Twenty-one years ago,
a fellow college student led Sue Hegle to the Lord and discipled
her through a Chi Alpha small-group Bible study. Hegle set aside
her plans for law school and now serves as the Chi Alpha director
at San Diego State University helping other students encounter and
grow in a relationship with Christ.
Chi Alpha, the Assemblies
of God missions ministry to campuses, seeks to reconcile students
to Christ and transform the university, the marketplace and the
world. For Chi Alpha, Americas higher education schools, training
ground for national and international leaders, are a very strategic
mission field. More than 300 Chi Alpha ministries serve 200-plus
Like other ministries,
the Chi Alpha that Hegle directs holds large- and small- group meetings
weekly and disciples student leaders. The group hosts a weekly open-air
preaching ministry and cafés for international students.
Participants actively work in residence halls and sorority and fraternity
houses, starting small-group Bible studies and hosting talks on
topics such as depression and eating disorders.
For Hegle, the most rewarding
aspect of the ministry is seeing God change lives. "Students
come in and they are dealing with issues related to their families
and pain from their past," she says. "You can see in a
few years how God really transforms their lives. Getting to relive
that new birth experience keeps my faith fresh."
It is challenging to
know that her time with students is limited. "The leaving
thing is built into it automatically, and that gets really
hard," she says.
Hegle spends much of
her time discipling student leaders. "Part of me is driven
crazy when I go through a whole week without having a good conversation
with someone whos not a Christian," she says. "The
other part of me says, This is so exciting because as Im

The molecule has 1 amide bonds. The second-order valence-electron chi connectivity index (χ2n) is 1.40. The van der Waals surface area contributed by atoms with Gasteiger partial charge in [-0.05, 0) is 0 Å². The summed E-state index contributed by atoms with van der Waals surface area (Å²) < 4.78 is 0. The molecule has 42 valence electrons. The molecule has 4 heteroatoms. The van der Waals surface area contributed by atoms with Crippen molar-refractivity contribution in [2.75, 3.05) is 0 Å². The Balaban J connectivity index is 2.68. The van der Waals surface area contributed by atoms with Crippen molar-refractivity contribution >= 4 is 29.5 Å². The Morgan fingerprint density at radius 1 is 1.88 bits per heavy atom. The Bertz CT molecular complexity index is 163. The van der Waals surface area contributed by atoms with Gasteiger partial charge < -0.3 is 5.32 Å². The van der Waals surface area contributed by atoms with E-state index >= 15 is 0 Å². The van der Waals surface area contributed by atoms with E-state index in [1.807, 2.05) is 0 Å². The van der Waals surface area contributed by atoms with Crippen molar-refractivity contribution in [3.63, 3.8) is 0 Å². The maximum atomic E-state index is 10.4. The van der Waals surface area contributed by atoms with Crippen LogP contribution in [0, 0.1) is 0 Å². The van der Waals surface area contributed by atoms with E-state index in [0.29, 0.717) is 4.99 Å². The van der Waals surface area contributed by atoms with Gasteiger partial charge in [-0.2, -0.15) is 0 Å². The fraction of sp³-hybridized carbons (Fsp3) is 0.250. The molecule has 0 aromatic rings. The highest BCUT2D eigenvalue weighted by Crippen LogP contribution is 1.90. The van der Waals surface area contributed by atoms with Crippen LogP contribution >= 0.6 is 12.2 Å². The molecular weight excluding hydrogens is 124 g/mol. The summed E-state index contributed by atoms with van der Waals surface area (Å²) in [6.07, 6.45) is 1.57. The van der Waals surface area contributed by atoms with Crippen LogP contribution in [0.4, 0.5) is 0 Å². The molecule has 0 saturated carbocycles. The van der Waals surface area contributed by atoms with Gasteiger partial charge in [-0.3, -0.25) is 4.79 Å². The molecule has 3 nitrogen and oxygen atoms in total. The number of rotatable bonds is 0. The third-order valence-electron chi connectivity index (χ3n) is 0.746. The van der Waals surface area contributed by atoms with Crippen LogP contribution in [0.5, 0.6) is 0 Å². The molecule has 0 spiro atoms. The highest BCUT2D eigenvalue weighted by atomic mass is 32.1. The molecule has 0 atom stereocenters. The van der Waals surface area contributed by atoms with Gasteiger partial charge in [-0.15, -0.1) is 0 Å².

passing on my vision to the students, theyre catching it,
and they are meeting with other people. Its an effective
way for us to reach the campus."
Jennifer Hughes had been
a Christian for two years when she became involved in Chi Alpha
during her first week as a freshman. During Chi Alpha activities,
she began to feel Gods leading into full-time ministry. A
student of linguistics and Spanish, Hughes felt her calling might
be to overseas work, but she discovered that God was calling her
to ministry among college students. After a yearlong internship,
she began working full time with Chi Alpha and now serves as the
director of the Chi Alpha ministry at University of California in
For Hughes, the rewards
and challenges of Chi Alpha ministry are closely linked. "Sometimes
you cant see the effects of what youre doing
its not product-oriented," she says. "At the end
of the day I cant look back and say, I mowed the lawn
or built the house, because my work is not visual. But I can
say, I got to pray with someone, and it was powerful and rewarding.
We love students, pour our lives into them, and trust them to God
that His purpose will be accomplished in their lives."
as a single woman minister lets her serve as a unique role model
to students. "When students look at me, they see a woman living
her life for Christ without a husband or partner in ministry,"
she says. "As they see the Lord satisfying me, and going well
beyond what I could ask or imagine of Him, they see Him as faithful
Charmaine Townsend, Chi
Alpha director at the University of Central Florida in Orlando,
was involved in the young-adult ministry at her church when she
felt God calling her into campus ministry. She has a vision for
helping students confront their needs and problems. "The most
rewarding aspect of my work is seeing students come to know the
Lord and seeing their growth at the end of the school year,"
Jayme Harris had carefully
researched campus ministries before deciding to be a part of Chi
Alpha. She changed her teaching career plans when she felt God calling
her to campus ministry, and now serves as the director of the Chi
Alpha ministry at Portland (Ore.) State University.
Chi Alpha works with international students, collaborating with
other campus ministries to provide services ranging from airport
pickups and English as second language classes to weekly international
coffeehouse outreaches. Harris assists with international student
ministries and directs the ministry to American students, which
includes small-group Bible studies, prayer meetings and campus outreaches.
"One of the most
rewarding aspects of my work is being able to sit with a non-Christian
international student, who comes from a completely different worldview,
and respond to their curiosity about the Lord," Harris says.
"Its rewarding both to be able to present the gospel
in such a way that a student responds and becomes a follower of
Jesus, and also to sit with a Christian student and share the truth
when there are challenges. As I watch God form himself in their
lives, in some way God happens to use me."